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Mayor-elect Lester Miller and transition team release results of online survey

Over 2,000 people filled out the survey

MACON, Ga. — We're a little over a month away from when Mayor-elect Lester Miller will be sworn in as Macon-Bibb's next mayor, but Miller is already getting ready for that transition.

Since September, Miller and his transition team have offered an online survey for people to voluntarily fill out, expressing their top concerns.

Over 2,000 people filled out the online survey. The results highlighted improving public safety as a top priority.

The first question on the survey: "What is the most pressing issue that Macon-Bibb County faces today?"

For more than 50 percent of the people who took the survey, it's public safety.

After that, it's economic development. 38 percent said that was the most pressing issue. 

The next highest was the pandemic response which was number one for 17 percent of respondents. 

The majority of people who took the survey said the best strategy to deal with Bibb County's crime is recruiting 150 deputies to fix the department's shortage.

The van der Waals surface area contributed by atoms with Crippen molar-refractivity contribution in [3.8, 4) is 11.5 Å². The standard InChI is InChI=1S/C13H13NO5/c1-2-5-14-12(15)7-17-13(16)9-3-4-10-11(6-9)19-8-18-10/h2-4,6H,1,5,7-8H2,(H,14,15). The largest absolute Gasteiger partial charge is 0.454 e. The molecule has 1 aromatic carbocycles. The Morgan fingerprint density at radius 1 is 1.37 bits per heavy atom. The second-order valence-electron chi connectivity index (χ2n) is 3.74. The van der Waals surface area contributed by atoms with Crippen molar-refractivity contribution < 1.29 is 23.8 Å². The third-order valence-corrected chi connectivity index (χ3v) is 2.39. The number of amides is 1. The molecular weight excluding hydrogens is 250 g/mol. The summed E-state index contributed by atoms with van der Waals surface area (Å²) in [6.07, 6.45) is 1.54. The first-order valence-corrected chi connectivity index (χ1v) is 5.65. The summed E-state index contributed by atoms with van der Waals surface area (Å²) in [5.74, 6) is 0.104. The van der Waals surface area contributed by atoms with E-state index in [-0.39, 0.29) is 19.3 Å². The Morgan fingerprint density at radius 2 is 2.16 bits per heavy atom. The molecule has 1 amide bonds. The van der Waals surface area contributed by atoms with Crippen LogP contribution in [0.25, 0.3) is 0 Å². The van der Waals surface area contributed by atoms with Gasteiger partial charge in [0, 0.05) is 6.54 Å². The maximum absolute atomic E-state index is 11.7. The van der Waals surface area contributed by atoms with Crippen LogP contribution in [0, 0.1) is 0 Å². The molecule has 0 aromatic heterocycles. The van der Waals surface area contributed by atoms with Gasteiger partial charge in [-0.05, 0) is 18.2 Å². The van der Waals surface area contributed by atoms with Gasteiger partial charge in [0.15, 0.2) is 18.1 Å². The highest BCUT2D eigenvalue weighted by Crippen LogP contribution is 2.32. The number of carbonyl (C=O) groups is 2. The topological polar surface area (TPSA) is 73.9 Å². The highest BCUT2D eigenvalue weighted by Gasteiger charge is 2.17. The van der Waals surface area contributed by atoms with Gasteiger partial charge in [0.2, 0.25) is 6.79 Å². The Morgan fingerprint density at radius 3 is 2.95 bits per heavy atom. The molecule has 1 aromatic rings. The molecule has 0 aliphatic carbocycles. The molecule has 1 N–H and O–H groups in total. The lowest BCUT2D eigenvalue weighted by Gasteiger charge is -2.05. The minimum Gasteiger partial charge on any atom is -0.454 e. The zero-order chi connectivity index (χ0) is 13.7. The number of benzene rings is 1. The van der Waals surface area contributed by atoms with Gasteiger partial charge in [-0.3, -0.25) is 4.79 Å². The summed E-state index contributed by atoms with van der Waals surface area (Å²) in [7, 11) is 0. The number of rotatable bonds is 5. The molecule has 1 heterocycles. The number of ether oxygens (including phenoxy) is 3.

"Most people feel like we need to prioritize spending, making sure we recruit and retain police officers, to try to fill that gap," Miller said. 

Miller noted the need to address the county's crime problem, mentioning the homicide over the weekend. 

"It's very unfortunate, and it's not going away. I think the community realizes it's a big issue that's holding us back in Macon-Bibb County, and we must address that issue at once," Miller said. 

The majority of people who took the survey also said they want the county to work towards attracting tech businesses. Miller says that's what their workforce development is focused on. Miller says the Bibb County School District's college and career pathways are also gearing towards that.

"First, we have to have the workforce to be able handle their needs. That's the way we're going," Miller said about bringing in tech businesses. 

With that, most people also said the county needs to invest in educational technologies.

"Although the county and the school systems are separate entities as far as taxing authorities, people want us working together more closely and cooperating. I think we can do that a lot better. We can do that through funding sources, but also having a common strategic plan between the county and the school system, making sure we're focused on the right areas that will benefit our students," Miller said. 

In the survey, when asked about how to make the county a more inclusive and equitable place to live, work and play, nearly 60 percent of people said to ensure equal representation on decision making boards. In response, Miller says he and his administration will be "intentional." 

Mayor-elect Miller also mentioned his team will be publishing a report in the next week or so that will include an action plan of what they'd like to tackle in the first 100 days. 

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